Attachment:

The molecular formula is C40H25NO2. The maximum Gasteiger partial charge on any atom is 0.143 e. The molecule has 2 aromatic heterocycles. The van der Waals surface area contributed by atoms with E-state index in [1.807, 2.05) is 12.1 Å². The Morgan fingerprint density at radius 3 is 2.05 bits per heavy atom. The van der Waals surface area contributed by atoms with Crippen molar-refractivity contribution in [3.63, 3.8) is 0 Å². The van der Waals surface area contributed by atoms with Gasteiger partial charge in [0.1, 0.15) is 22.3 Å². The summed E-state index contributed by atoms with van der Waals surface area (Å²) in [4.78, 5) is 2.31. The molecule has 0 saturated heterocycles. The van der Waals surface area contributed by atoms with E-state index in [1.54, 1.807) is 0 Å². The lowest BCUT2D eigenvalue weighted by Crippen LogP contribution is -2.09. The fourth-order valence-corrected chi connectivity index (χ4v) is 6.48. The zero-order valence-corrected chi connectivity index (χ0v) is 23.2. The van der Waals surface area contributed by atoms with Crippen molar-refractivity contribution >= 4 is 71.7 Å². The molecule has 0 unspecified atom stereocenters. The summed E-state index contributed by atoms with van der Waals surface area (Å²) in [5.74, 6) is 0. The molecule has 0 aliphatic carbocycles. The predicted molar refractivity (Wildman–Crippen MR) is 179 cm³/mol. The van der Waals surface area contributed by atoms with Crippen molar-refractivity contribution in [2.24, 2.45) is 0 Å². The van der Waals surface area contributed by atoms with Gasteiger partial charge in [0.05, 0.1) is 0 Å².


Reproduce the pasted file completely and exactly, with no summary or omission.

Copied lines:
The molecular formula is C40H25NO2. The maximum Gasteiger partial charge on any atom is 0.143 e. The molecule has 2 aromatic heterocycles. The van der Waals surface area contributed by atoms with E-state index in [1.807, 2.05) is 12.1 Å². The Morgan fingerprint density at radius 3 is 2.05 bits per heavy atom. The van der Waals surface area contributed by atoms with Crippen molar-refractivity contribution in [3.63, 3.8) is 0 Å². The van der Waals surface area contributed by atoms with Gasteiger partial charge in [0.1, 0.15) is 22.3 Å². The summed E-state index contributed by atoms with van der Waals surface area (Å²) in [4.78, 5) is 2.31. The molecule has 0 saturated heterocycles. The van der Waals surface area contributed by atoms with E-state index in [1.54, 1.807) is 0 Å². The lowest BCUT2D eigenvalue weighted by Crippen LogP contribution is -2.09. The fourth-order valence-corrected chi connectivity index (χ4v) is 6.48. The zero-order valence-corrected chi connectivity index (χ0v) is 23.2. The van der Waals surface area contributed by atoms with Crippen molar-refractivity contribution >= 4 is 71.7 Å². The molecule has 0 unspecified atom stereocenters. The summed E-state index contributed by atoms with van der Waals surface area (Å²) in [5.74, 6) is 0. The molecule has 0 aliphatic carbocycles. The predicted molar refractivity (Wildman–Crippen MR) is 179 cm³/mol. The van der Waals surface area contributed by atoms with Crippen molar-refractivity contribution in [2.24, 2.45) is 0 Å². The van der Waals surface area contributed by atoms with Gasteiger partial charge in [0.05, 0.1) is 0 Å².